First Mover in Mobile

How Nokia is selling cell phones to the developing world
Nokia vans, like this one parked in a village in Rajasthan, India, teach locals about mobile phones. Atul Loke

Looking for ways to make mobile handsets practical for people living in developing countries, Finnish mobile-phone maker Nokia Corp. (NOK) has trekked to far corners of the globe, from the narrow alleys of Mumbai to the vast slums of Nairobi. The result is a slew of new features especially designed for places with harsh weather and harsher living conditions. One example: The company created dustproof keypads—crucial in dry, hot countries with many unpaved roads, as Nokia executives learned from visits to customers' homes in India. Innovations like those helped generate sales in 2006 of $3.7 billion for Nokia in India, making the company the market leader in the fastest-growing mobile-phone market in the world.

But Nokia's initiatives for emerging markets reach way beyond traditional product innovation. These days, it's also breaking the mold on how it markets, distributes, and sells phones in developing countries. In India, Nokia estimates there are 90,000 points-of-sale for its phones, ranging from modern stores to makeshift kiosks, even more than China's 40,000. That makes it difficult to control how products are displayed and pitched to consumers. "You have to understand where people live, what the shopping patterns are," says Kai Oistamo, executive vice-president and general manager for mobile phones. "You have to work with local means to reach people—even bicycles or rickshaws."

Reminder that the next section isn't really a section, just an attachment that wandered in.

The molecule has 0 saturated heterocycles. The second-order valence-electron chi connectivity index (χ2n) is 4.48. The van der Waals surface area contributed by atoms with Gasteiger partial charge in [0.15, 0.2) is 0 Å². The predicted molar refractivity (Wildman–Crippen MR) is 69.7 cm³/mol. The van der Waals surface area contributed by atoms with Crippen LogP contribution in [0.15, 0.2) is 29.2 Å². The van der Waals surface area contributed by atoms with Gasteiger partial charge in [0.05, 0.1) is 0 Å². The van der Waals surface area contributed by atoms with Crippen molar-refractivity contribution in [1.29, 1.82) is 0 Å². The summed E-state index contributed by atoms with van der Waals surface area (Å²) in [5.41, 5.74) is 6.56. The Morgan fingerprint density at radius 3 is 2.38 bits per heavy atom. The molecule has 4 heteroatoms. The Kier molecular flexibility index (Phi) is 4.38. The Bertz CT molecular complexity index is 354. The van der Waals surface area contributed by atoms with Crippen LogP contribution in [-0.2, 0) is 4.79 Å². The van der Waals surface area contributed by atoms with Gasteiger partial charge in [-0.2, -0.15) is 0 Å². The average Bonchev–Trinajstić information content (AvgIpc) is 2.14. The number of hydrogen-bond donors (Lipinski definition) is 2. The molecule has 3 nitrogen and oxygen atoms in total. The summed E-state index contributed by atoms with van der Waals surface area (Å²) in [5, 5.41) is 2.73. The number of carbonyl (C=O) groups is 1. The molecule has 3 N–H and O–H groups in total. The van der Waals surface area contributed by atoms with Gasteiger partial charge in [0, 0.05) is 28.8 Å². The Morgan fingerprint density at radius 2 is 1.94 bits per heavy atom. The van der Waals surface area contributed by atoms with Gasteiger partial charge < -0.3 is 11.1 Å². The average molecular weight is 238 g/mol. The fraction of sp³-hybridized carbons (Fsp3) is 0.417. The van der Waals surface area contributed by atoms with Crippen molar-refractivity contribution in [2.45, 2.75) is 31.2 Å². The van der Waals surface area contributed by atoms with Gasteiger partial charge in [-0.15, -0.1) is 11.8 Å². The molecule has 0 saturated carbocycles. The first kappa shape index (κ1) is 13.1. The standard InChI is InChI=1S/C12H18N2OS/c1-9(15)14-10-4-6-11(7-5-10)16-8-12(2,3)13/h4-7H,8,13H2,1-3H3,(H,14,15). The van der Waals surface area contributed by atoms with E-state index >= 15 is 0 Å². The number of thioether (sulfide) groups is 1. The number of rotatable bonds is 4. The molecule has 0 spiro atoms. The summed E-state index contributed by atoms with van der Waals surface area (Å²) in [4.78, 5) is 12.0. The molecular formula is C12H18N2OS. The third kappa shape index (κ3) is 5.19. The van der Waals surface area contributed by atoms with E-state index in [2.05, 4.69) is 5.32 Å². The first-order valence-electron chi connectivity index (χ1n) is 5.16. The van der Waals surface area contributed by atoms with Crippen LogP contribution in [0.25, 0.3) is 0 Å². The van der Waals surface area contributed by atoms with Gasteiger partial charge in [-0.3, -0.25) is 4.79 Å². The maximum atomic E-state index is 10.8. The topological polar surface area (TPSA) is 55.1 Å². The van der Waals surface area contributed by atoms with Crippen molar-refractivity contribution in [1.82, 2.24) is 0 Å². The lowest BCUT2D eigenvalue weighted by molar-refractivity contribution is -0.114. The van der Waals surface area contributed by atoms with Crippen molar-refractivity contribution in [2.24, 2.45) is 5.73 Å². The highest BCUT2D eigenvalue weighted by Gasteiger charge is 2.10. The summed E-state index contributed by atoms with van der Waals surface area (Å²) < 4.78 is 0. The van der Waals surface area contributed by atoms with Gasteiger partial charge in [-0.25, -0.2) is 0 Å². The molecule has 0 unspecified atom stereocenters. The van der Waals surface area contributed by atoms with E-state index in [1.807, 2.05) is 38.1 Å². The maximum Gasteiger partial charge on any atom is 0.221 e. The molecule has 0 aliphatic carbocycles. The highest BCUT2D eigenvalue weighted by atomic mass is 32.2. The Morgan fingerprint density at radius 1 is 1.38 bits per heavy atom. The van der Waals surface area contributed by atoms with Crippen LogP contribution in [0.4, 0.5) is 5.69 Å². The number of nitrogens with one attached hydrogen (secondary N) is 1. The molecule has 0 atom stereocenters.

To get a grip on rural India, the company has outfitted a fleet of distinctive blue Nokia-branded vans that prowl the rutted country roads. Staffers park these advertisements-on-wheels in villages, often on market or festival days. There, with crowds clustering around, Nokia reps explain the basics of how the phones work and how to buy them. Nokia has extended the concept to minivans, which can reach even more remote places.

Members of the emerging markets team discovered something on a recent visit to slums outside Nairobi that may help them improve sales to customers without access to credit. Through conversations with slum dwellers, Nokia learned that many people form buying clubs, pooling their money to buy handsets one at a time until every member has one. The members draw lots to see who gets phones in what order. Now Nokia is looking for ways to encourage this form of self-financing. Communal finance is a far cry from manufacturing mobile phones, but Nokia knows it has to try all sorts of ideas if it wants to capture its share of the industry's next 1 billion customers.

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